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Department of Homeland Security Seeks Additional Comments on Proposed Biometrics Rule

The Department of Homeland Security's ("DHS") approach suggests the agency will implement some form of biometric exit screening.

The DHS and Customs and Border Protection ("CBP") have reopened the comment period for its proposed Entry/Exit Biometrics Rule. The original comment period closed in December 2020.

What Does the Proposed Rule Do?

Under the proposed rule, CBP is authorized to use facial recognition technology to verify the identity of all non-U.S. citizens or nationals departing the United States at commercial airports. According to DHS, the proposed rule was issued in response to a statutory mandate requiring DHS to adopt an automated, biometric entry and exit system at air, sea, and land ports.

Why Is Reopening the Comment Period Significant?

First, reopening the comment period suggests that DHS is genuinely interested in finalizing the proposed rule. Reopening the comment period is one of the first regulatory actions DHS has taken since Alejandro Mayorkas was confirmed as secretary of Homeland Security. His choice to take proactive steps to seek additional public comments, as opposed to allowing the proposed rule to sit dormant, suggests that DHS is seriously weighing how best to proceed.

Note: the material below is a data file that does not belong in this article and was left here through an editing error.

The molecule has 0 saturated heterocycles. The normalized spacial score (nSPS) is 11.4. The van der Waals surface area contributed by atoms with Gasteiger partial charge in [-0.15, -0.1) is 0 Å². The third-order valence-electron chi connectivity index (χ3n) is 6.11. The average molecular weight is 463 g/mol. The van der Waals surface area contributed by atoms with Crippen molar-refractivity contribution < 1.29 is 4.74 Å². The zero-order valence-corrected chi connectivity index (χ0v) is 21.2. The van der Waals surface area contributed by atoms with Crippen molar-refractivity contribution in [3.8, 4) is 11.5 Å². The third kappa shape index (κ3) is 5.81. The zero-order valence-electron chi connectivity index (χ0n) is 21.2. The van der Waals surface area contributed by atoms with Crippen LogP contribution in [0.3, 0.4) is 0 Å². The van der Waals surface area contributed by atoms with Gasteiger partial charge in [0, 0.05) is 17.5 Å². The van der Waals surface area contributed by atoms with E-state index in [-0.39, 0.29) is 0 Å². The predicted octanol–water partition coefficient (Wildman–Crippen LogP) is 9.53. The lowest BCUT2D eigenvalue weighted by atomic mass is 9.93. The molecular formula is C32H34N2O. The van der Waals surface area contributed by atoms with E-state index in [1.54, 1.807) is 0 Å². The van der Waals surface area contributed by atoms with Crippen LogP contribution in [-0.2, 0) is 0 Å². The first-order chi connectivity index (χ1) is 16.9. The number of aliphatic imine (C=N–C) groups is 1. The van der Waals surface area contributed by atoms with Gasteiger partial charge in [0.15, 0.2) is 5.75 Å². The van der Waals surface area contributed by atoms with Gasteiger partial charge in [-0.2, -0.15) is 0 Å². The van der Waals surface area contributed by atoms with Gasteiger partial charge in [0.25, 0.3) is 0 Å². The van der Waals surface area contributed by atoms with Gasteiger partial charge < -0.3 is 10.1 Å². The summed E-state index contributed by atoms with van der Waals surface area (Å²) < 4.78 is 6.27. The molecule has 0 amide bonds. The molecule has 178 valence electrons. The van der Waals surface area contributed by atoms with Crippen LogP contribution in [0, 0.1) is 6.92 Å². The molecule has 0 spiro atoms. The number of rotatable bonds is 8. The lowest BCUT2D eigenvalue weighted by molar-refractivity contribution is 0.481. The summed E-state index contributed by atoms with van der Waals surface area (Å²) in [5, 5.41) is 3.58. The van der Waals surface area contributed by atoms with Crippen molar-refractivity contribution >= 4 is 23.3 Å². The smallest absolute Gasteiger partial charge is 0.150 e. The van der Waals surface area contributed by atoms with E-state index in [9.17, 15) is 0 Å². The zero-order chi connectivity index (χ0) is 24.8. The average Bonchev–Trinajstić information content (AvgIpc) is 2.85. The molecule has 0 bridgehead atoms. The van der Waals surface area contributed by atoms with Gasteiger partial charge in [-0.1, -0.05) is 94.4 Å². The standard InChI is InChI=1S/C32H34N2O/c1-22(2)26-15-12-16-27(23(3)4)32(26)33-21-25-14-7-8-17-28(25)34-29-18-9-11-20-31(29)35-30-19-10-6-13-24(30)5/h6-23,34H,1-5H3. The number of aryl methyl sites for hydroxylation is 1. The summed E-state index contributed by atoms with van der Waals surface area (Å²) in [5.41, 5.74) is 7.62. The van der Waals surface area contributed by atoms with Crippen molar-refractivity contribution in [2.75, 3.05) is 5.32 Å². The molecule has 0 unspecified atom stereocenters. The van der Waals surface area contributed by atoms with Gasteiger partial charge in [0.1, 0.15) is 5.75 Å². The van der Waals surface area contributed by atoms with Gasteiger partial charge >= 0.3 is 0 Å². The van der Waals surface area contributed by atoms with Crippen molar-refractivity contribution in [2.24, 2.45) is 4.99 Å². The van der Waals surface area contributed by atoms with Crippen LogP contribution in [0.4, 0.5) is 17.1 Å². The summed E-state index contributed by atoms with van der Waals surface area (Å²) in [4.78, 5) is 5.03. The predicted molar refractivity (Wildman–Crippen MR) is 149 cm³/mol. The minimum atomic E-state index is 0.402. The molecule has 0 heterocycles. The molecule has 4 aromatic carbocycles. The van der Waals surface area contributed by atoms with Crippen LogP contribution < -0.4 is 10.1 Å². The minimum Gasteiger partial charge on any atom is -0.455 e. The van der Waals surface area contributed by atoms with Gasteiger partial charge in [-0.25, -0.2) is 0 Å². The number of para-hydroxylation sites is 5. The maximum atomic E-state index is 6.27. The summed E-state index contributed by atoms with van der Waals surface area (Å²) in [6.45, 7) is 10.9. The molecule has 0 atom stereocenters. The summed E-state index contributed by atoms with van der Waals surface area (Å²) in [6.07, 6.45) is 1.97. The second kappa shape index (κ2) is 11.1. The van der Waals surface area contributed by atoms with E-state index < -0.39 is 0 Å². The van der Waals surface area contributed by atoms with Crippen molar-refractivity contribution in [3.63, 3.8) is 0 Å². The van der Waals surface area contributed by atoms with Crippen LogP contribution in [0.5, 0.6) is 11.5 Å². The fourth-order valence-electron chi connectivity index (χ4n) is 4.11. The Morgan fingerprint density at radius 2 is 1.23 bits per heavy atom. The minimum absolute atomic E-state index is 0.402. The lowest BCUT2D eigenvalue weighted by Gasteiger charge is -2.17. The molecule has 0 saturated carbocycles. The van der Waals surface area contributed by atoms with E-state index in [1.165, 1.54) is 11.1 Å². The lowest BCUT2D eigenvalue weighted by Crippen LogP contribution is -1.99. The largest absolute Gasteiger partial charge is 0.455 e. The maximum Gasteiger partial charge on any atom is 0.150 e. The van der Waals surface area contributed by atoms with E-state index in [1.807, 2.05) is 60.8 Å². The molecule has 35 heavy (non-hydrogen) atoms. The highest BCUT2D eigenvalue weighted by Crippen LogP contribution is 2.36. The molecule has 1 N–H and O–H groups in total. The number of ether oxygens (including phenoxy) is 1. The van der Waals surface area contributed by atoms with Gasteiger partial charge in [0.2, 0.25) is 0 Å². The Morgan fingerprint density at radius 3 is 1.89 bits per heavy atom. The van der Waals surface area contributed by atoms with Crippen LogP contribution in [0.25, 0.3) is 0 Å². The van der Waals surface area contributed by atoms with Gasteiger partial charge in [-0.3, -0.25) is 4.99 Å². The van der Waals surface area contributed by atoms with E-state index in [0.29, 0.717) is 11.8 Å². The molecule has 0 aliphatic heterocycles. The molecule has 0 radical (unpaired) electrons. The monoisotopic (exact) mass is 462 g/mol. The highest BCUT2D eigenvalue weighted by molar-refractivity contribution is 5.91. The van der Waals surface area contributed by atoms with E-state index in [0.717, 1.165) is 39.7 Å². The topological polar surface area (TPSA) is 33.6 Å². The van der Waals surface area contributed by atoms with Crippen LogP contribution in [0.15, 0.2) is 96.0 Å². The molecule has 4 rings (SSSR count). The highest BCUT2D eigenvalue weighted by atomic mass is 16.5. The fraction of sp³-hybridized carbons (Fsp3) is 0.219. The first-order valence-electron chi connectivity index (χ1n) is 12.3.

Second, it suggests that DHS may be open to revising its approach to facial recognition technology in any final rule. Numerous commenters argued that facial recognition technology is prone to error and that these shortcomings disproportionally impact immigrants and communities of color. Instead of facial recognition, these groups argued that DHS should use fingerprint data to identify individuals. Given the recent executive orders on supporting immigrants and underserved communities, DHS will likely be more sensitive to these concerns, which could result in abandoning the proposal to use facial recognition technology in favor of some other form of biometric exit screening.

What Are Next Steps?

Interested parties, such as airports and air carriers, should consider how DHS's actions will impact their businesses and should consider filing a comment. For example, a decision by DHS to utilize fingerprint data over facial recognition technology likely would disrupt existing passenger flows and require substantial changes to airport infrastructure. Filing a comment can help the agency address your business's concerns or protect your business's interests. All comments are due by March 12, 2021.

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